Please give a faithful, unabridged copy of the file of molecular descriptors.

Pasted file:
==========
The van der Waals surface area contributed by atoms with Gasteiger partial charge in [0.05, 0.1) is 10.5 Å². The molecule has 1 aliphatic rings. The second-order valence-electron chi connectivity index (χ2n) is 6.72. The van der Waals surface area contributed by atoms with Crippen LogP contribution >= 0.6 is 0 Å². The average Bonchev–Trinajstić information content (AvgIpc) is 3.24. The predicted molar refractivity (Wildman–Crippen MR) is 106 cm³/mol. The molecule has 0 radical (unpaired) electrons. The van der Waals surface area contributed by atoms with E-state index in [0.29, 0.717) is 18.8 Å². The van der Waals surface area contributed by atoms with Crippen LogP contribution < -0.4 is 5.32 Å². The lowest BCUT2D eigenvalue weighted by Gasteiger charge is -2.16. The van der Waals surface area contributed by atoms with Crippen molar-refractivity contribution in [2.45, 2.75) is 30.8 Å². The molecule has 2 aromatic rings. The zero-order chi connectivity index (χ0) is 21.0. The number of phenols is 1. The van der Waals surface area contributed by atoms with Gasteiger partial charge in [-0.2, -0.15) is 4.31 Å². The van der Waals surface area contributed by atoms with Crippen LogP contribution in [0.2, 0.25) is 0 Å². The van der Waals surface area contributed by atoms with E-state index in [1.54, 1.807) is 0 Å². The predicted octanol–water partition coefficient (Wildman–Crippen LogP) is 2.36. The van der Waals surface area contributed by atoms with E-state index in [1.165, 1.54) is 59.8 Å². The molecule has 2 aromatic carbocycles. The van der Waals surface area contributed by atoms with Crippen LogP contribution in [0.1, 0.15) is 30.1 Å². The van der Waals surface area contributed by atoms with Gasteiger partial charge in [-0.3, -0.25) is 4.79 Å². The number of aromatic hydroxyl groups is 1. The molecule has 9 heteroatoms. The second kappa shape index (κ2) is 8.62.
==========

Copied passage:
The van der Waals surface area contributed by atoms with Gasteiger partial charge in [0.05, 0.1) is 10.5 Å². The molecule has 1 aliphatic rings. The second-order valence-electron chi connectivity index (χ2n) is 6.72. The van der Waals surface area contributed by atoms with Crippen LogP contribution >= 0.6 is 0 Å². The average Bonchev–Trinajstić information content (AvgIpc) is 3.24. The predicted molar refractivity (Wildman–Crippen MR) is 106 cm³/mol. The molecule has 0 radical (unpaired) electrons. The van der Waals surface area contributed by atoms with E-state index in [0.29, 0.717) is 18.8 Å². The van der Waals surface area contributed by atoms with Crippen LogP contribution < -0.4 is 5.32 Å². The lowest BCUT2D eigenvalue weighted by Gasteiger charge is -2.16. The van der Waals surface area contributed by atoms with Crippen molar-refractivity contribution in [2.45, 2.75) is 30.8 Å². The molecule has 2 aromatic rings. The zero-order chi connectivity index (χ0) is 21.0. The number of phenols is 1. The van der Waals surface area contributed by atoms with Gasteiger partial charge in [-0.2, -0.15) is 4.31 Å². The van der Waals surface area contributed by atoms with Crippen LogP contribution in [0.2, 0.25) is 0 Å². The van der Waals surface area contributed by atoms with E-state index in [1.54, 1.807) is 0 Å². The predicted octanol–water partition coefficient (Wildman–Crippen LogP) is 2.36. The van der Waals surface area contributed by atoms with E-state index in [1.165, 1.54) is 59.8 Å². The molecule has 2 aromatic carbocycles. The van der Waals surface area contributed by atoms with Crippen LogP contribution in [0.1, 0.15) is 30.1 Å². The van der Waals surface area contributed by atoms with Gasteiger partial charge in [-0.3, -0.25) is 4.79 Å². The number of aromatic hydroxyl groups is 1. The molecule has 9 heteroatoms. The second kappa shape index (κ2) is 8.62.